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Discussion Starter · #1 ·
Hey all, I've been thinkin and reading everyone's input regarding engine mod's and performance upgrades for quite awhile now. Honestly though I still don't know which direction to head in when beginning to throw mods on my sled. I'm thinking a Boondocker fuel control would be the best bet for my first piece, as I'm considering adding Speedwerx's exhaust kit soon. The thing that stumps me still is clutching, just can't seem to fully figure it out especially riding the DD now.....So i guess what I'm asking is what do you guys all think would be the smartest directioin to head in to begin? I ride majority trail and some minor racing, and if there's a kicker with a decent landing you can definitely consider it being hit.

Thanks,
Mael
 

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Any mods that increase engine output power should be done first, then you re-calibrate clutching according to the power your modded engine is making.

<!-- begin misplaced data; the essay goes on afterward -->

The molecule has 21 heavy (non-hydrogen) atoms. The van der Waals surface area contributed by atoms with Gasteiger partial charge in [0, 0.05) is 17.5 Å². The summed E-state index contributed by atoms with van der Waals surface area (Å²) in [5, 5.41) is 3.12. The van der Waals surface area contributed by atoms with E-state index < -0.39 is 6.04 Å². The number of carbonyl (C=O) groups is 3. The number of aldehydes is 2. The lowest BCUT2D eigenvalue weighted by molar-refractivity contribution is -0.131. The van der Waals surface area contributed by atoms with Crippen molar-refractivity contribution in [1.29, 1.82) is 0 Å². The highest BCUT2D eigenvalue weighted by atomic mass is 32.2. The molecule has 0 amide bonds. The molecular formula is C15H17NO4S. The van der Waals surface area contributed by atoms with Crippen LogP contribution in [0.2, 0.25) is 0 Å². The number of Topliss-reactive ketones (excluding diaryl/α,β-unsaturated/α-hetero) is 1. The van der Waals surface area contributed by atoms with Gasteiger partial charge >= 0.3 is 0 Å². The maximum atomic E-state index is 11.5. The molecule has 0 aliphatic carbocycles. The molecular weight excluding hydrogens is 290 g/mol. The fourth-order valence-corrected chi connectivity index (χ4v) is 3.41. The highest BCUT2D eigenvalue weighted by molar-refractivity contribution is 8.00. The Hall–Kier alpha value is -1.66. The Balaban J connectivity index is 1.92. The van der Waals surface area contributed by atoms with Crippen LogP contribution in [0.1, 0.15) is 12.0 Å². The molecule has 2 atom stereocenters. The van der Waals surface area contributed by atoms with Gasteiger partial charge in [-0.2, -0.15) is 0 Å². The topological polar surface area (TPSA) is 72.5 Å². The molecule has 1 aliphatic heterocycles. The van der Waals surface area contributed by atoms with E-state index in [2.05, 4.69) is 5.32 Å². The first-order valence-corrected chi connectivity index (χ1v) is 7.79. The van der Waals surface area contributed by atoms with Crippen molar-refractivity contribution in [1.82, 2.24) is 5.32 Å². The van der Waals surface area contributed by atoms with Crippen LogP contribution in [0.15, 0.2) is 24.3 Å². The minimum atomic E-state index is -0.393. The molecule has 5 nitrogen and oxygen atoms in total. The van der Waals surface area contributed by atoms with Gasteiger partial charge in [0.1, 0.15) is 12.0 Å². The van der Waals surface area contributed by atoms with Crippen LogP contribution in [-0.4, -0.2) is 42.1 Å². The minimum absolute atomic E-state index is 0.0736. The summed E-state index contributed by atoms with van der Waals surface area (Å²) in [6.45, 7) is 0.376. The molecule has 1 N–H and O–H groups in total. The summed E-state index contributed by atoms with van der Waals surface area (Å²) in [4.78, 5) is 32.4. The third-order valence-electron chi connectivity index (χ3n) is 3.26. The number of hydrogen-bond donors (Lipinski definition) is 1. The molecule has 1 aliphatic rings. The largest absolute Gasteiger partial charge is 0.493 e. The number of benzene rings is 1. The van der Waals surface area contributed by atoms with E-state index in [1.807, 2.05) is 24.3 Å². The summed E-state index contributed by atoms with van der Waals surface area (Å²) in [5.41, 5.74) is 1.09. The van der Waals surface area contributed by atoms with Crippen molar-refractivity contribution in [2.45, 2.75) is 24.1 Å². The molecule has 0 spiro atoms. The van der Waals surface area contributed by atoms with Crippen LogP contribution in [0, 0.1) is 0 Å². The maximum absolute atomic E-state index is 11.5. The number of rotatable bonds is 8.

If you don't plan on engine mods, easiest most cost-effective way is to get a reputable clutch kit known to work well.

:chug:
 

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<div class='quotetop'>QUOTE (A G @ Jan 17 2007, 06:22 AM) <{POST_SNAPBACK}></div>
Any mods that increase engine output power should be done first, then you re-calibrate clutching according to the power your modded engine is making.

If you don't plan on engine mods, easiest most cost-effective way is to get a reputable clutch kit known to work well.

:chug:[/b]

I agree... if you plan on the motor wait on the clutches. :stop_nono:

Also, there are some inexpensive fixes for the suspension ... especially if your going to be hitting kickers. Not worthy: Anyway, check into a tunnel brace kit and inspect the TSL link for rubbing... both are inexpensive fixes for longevity. :thumbsup: